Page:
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Math Help - Find Length of Ski Lift

  1. #1
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    Find Length of Ski Lift

    To find the length of the span of a proposed ski lift from A to B, a surveyor measures the angle DAB to be 25 degrees and then walks a distance of 1000 feet to C and measures angle ACB to be 15 degrees. What is the distance from A to B?
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  2. #2
    Super Member Matt Westwood's Avatar
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    Unanswerable question unless you mistyped CAB as DAB.
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  3. #3
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    no error...

    Quote Originally Posted by Matt Westwood View Post
    Unanswerable question unless you mistyped CAB as DAB.
    No, no error made in terms of angles DAB and ACB.

    People ask me to draw these things all the time but does one draw and label the information using a regular keyboard?
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  4. #4
    Super Member Matt Westwood's Avatar
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    If you want to draw using a computer keyboard, then get some graphics software. When I suggest "draw a picture" I mean using a piece of paper and a pencil. The plan being that this will help you see what the problem is and then you might be able to solve it straight away.

    As for this problem you're describing, does a diagram come with it to explain where A, B, C, D are in relation to each other? Unless we have some idea of the spatial relationship between C and D it is impossible to tell where C is.

    You say "walks a distance of 1000 feet" to C - in what direction?

    Get a piece of paper and draw a line representing 1000 ft (which is AC).

    Draw a line at 15 degrees to this. All we know is that on that second line there is a point B which (from the definition of the question) could be *anywhere*. Unless there's some other information somewhere, for example, how far it is from B to C, or what the angle ABC is, you can't solve this problem.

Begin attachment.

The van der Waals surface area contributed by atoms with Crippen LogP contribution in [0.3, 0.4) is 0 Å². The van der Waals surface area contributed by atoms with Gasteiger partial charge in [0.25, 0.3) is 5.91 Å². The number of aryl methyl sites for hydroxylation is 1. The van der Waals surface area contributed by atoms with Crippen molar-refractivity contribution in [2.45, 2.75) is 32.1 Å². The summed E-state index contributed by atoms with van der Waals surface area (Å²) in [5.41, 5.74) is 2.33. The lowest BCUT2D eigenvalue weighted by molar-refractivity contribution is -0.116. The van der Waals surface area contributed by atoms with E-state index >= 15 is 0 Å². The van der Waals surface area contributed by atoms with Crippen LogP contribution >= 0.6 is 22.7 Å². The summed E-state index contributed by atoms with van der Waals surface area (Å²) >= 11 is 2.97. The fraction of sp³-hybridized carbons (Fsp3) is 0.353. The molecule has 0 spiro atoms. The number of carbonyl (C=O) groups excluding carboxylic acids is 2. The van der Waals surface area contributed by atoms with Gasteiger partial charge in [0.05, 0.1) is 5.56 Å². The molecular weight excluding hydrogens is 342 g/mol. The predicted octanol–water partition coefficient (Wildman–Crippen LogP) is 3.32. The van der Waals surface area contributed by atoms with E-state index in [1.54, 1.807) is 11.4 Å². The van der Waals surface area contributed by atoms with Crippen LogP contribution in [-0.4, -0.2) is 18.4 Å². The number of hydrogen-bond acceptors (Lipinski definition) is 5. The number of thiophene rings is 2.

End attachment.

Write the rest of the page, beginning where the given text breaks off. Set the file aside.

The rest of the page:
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  5. #5
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    Read this..........

    Quote Originally Posted by Matt Westwood View Post
    If you want to draw using a computer keyboard, then get some graphics software. When I suggest "draw a picture" I mean using a piece of paper and a pencil. The plan being that this will help you see what the problem is and then you might be able to solve it straight away.

    As for this problem you're describing, does a diagram come with it to explain where A, B, C, D are in relation to each other? Unless we have some idea of the spatial relationship between C and D it is impossible to tell where C is.

    You say "walks a distance of 1000 feet" to C - in what direction?

    Get a piece of paper and draw a line representing 1000 ft (which is AC).

    Draw a line at 15 degrees to this. All we know is that on that second line there is a point B which (from the definition of the question) could be *anywhere*. Unless there's some other information somewhere, for example, how far it is from B to C, or what the angle ABC is, you can't solve this problem.
    The answer given in the back of the book is
    1490.48 feet.

    How do I get this answer?
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  6. #6
    Super Member Matt Westwood's Avatar
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    Are you sure there is no more information in the question beyond what you've given? Is there a diagram there, for example?

    If not, then the question can not be done and the book is rubbish. If there is then tell me what it is, or I'm not wasting any more time on this.

    What book is it? Maybe someone out there will have a copy and be able to take this problem on.
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